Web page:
At the beginning it was really scary because he threatened me all the time. I thought he was gonna kill me or something. I started putting the voice messages up on SoundCloud so that if I went missing, people will know that it's this guy that murdered me. (Laughs) Then those messages kind of went viral you know? People loved it! Nobody knew what to think because it's confusing as to whether he was joking or just crazy.
Has your relationship with him gotten better over time?
Yeah he’s nicer to me now, which is a little more boring actually. It got better when I decided to do an interview with him on air. We had him call in to the show live and when he finally talked to me, he became a lot less hostile. I think the interaction sort of burst his bubble and he began seeing me as a real person and not just this person on the radio. Also, I think he just wanted the attention of being on radio, and he finally got it. Now he just talks about the house parties he’s throwing and about his job on Wall Street, which, I don’t believe any of it. (Laughs)
Early on, you worked for Steinski, which must have been a pivotal moment in your career. What was your experience like working with him?
Yeah super pivotal. That was the first guy I started working for in New York. Steinski’s a real veteran of the New York scene and he’s a New Yorker through and through, so it was eye-opening working with him. The guy is just a wealth of knowledge and stories about all these old hip-hop guys and old hip-hop records, so it was amazing to learn from him. He has this huge record collection that I got to go through, and I was just eating everything up.
How did you meet him?
I went into a record shop called Other Music to buy Kid Koala’s first record and they were doing a promotion where, like, the first 10 people who bought the record would get free tickets to see him DJ at this place on Lafayette Street. I was one of the first 10, so I got to go to the show! And Steinski was the opening DJ. I went up to him afterwards and told him I was a big fan, I said “It was real great to see you play. If you need any help in the studio or just any kind of help at all, I’ll be eager to learn.” Amazingly he said okay! He told me to come in on Monday and that’s how it started.
From there you moved on to DFA. You were pretty much there from the ground floor actually. How did that happen? Were you already friends with Tim Goldsworthy and James Murphy?
Yeah I met them before the record label started. Initially they were just a production duo and they were producing bands like The Rapture. In fact The Rapture’s record on Sub Pop, Out of the Races and Onto the Tracks, was produced by them. So I hooked up with them because Luke Jenner from The Rapture was a bartender at a place called The Plant Bar, where I was DJing at, and he said I should meet his producers because he thought that we would get along. He said I should meet “Trip Hop Tim”, which was their nickname for him.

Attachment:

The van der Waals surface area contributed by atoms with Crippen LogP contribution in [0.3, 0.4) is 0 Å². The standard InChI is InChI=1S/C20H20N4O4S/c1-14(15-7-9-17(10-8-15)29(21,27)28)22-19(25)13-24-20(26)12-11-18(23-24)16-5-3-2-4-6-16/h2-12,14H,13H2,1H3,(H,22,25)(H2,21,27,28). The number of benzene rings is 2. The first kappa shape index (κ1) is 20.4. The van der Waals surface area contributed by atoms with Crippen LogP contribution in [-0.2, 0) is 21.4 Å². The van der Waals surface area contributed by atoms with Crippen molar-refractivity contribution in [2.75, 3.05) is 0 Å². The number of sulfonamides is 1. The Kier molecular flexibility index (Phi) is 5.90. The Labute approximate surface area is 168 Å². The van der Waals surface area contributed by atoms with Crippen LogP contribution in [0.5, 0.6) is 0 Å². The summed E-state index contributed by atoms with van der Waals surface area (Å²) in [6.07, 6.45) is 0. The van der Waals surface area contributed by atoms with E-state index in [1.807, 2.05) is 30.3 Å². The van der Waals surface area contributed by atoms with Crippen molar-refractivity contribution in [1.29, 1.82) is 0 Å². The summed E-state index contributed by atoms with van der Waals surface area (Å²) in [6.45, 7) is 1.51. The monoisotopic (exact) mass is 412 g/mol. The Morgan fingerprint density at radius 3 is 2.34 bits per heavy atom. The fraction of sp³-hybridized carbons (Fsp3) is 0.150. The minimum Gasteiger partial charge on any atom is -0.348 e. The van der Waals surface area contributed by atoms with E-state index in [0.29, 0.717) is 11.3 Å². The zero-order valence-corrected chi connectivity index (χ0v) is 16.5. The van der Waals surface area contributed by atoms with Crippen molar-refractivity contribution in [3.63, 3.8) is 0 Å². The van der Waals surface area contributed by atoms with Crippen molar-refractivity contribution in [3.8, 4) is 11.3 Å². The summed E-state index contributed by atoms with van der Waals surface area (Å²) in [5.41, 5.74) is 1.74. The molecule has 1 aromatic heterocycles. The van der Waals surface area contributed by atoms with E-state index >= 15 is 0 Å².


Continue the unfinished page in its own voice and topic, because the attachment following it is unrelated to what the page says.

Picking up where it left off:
When I asked who that was, he explained it was Tim Goldsworthy from UNKLE, and I freaked out. I was like, “You have to introduce me! He’s my favourite!”, and all that. I was a huge Mo’ Wax fan. Then one night, Tim and James Murphy both came in for a party we got introduced. They were pretty wasted at the time, but they were really nice and they offered me a job. When DFA started up soon after, I came into the office and I kind of just stayed there. I never left. (Laughs) As the record label blew up, I went along with them on DJ tours and stuff. Tim and I DJed together a lot, so it was a really fun time.
Having been there since day one, can you give us an insider’s perspective on the label’s rise? Did you know it was going to become this massive, influential thing?
Not at all. I remember it started out just to push The Rapture. They were supposed to be the big thing, not LCD Soundsystem. I remember James saying that he began doing LCD just so he could open for The Rapture. The Rapture were supposed to be the next Cure. So it's crazy how things don’t turn out the way you planned because that totally flipped. Anyways, it was surreal to see DFA blow up, and blow up so fast. But the success came at a cost too. It was great until it tore relationships apart.
What do you mean?
Well Tim and James fell out over money stuff, and that kind of ruined their friendship. But overall, that whole ride was something I’d love to experience again. I was at the right place at the right time. We were a tight knit crew. Like, I remember when September 11th happened, I went to DFA to go be with them because… we were family, you know?
Special thanks to kyo for setting this up!